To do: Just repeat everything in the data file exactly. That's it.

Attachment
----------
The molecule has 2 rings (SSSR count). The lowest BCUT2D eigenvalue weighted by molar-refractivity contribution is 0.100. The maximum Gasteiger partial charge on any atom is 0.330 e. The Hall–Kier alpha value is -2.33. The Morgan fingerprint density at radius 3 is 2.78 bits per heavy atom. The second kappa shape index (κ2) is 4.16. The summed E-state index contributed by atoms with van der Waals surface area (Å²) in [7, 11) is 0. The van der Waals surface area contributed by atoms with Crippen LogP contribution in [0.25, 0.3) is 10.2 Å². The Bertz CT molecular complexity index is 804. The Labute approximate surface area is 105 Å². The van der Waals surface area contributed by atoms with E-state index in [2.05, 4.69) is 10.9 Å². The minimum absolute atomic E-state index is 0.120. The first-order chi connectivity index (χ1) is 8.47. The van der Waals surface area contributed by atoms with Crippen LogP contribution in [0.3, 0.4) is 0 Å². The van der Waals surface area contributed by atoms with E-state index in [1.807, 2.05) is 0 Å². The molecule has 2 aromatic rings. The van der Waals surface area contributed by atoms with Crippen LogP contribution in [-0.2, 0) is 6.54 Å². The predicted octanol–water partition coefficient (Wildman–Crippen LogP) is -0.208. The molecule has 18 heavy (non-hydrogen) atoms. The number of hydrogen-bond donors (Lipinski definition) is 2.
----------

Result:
The molecule has 2 rings (SSSR count). The lowest BCUT2D eigenvalue weighted by molar-refractivity contribution is 0.100. The maximum Gasteiger partial charge on any atom is 0.330 e. The Hall–Kier alpha value is -2.33. The Morgan fingerprint density at radius 3 is 2.78 bits per heavy atom. The second kappa shape index (κ2) is 4.16. The summed E-state index contributed by atoms with van der Waals surface area (Å²) in [7, 11) is 0. The van der Waals surface area contributed by atoms with Crippen LogP contribution in [0.25, 0.3) is 10.2 Å². The Bertz CT molecular complexity index is 804. The Labute approximate surface area is 105 Å². The van der Waals surface area contributed by atoms with E-state index in [2.05, 4.69) is 10.9 Å². The minimum absolute atomic E-state index is 0.120. The first-order chi connectivity index (χ1) is 8.47. The van der Waals surface area contributed by atoms with Crippen LogP contribution in [0.3, 0.4) is 0 Å². The van der Waals surface area contributed by atoms with E-state index in [1.807, 2.05) is 0 Å². The molecule has 2 aromatic rings. The van der Waals surface area contributed by atoms with Crippen LogP contribution in [-0.2, 0) is 6.54 Å². The predicted octanol–water partition coefficient (Wildman–Crippen LogP) is -0.208. The molecule has 18 heavy (non-hydrogen) atoms. The number of hydrogen-bond donors (Lipinski definition) is 2.